Ode to Jeopardy!By Kunal Mehta
I originally wrote this for the Spartan Daily in April 2020 to be included as a comparison of different types of loading music. It wasn't ever published, but given the new Jeopardy! season and that I just finished reading Alex Trebek's memoir, I dug it out of the archives.
Answer: the most iconic game show track.
“Alex, what is Jeopardy!’s ‘Think’ music?”
Since the show’s inception in 1964, the “Think” music played during the Final Jeopardy! round has become a staple in any scenario in which there’s a time deadline. The basic melody is incredibly simple, making it easy for people to hum when they want to put someone on the hot seat.
That’s kind of on purpose, as Jeopardy! creator Merv Griffin originally wrote the song as a lullaby for his son. But what Griffin originally intended to be a relaxing song to fall asleep to now causes stress for three different contestants every weeknight.
The song is exactly 30 seconds long, so contestants can figure out how much time they have left based on the music alone, rather than needing to look at a clock.
Just like the show itself, the music has gone through changes over the years. The original version from the ’60s emphasized the ticking noise from a clock while lighter bells played in the background.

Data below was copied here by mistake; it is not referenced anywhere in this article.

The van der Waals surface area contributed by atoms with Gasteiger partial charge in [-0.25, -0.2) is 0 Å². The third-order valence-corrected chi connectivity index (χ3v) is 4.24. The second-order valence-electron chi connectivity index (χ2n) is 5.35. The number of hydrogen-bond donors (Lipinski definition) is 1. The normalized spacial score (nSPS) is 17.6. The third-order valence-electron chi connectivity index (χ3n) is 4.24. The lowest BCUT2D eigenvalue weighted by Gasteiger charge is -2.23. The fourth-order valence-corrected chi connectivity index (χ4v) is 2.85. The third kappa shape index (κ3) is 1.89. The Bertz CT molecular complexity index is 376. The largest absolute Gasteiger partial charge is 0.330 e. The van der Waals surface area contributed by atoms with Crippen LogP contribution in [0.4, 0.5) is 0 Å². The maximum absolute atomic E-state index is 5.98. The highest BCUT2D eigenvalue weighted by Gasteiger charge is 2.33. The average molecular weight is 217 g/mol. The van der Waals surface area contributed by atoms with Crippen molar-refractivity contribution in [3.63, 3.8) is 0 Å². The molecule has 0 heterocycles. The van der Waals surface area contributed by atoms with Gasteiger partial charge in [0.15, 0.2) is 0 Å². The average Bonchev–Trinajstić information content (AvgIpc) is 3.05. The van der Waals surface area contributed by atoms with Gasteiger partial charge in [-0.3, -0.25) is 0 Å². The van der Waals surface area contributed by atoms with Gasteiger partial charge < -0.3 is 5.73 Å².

The early ’90s saw more variations on the theme, including one variation that replaced the ticking clock with bongos. It didn’t last very long, thankfully.
Audiences heard the biggest change in 2008, when Chris Bell Music & Sound Design entirely overhauled the “Think” track for Jeopardy!’s 25th anniversary. It remains the music you hear today, consisting entirely of electric guitars.
The song is still Griffin’s though, in 2005, two years before his death, he told The New York Times that he had earned “close to $70-$0 million” from royalties. That sounds pretty good for what Griffin described as something “he wrote in less than a minute.”
Even though the music is set, it does get remixed occasionally for tournaments; most recently the Jeopardy! Greatest of All Time tournament. It featured three past champions who are considered to be some of the best players ever: Ken Jennings, who had the longest streak, Brad Rutter, who had never lost to a human opponent, and newcomer James Holzhauer, who had the most Jeopardy! records.
Given host Alex Trebek’s stage IV cancer diagnosis and the likelihood that Jennings and Rutter were both past their prime, fans knew that the end of a Jeopardy! era was approaching and the music reflects that.
The GOAT “Think” music takes a slower and more somber tone, reflecting the seriousness of the tournament as well as the underlying message of a generational shift.
Ultimately the theme music and even Jeopardy! itself shine because of the simplicity. Anyone can easily pick up the 30-second tune just as quickly you can pick up the Jeopardy! format.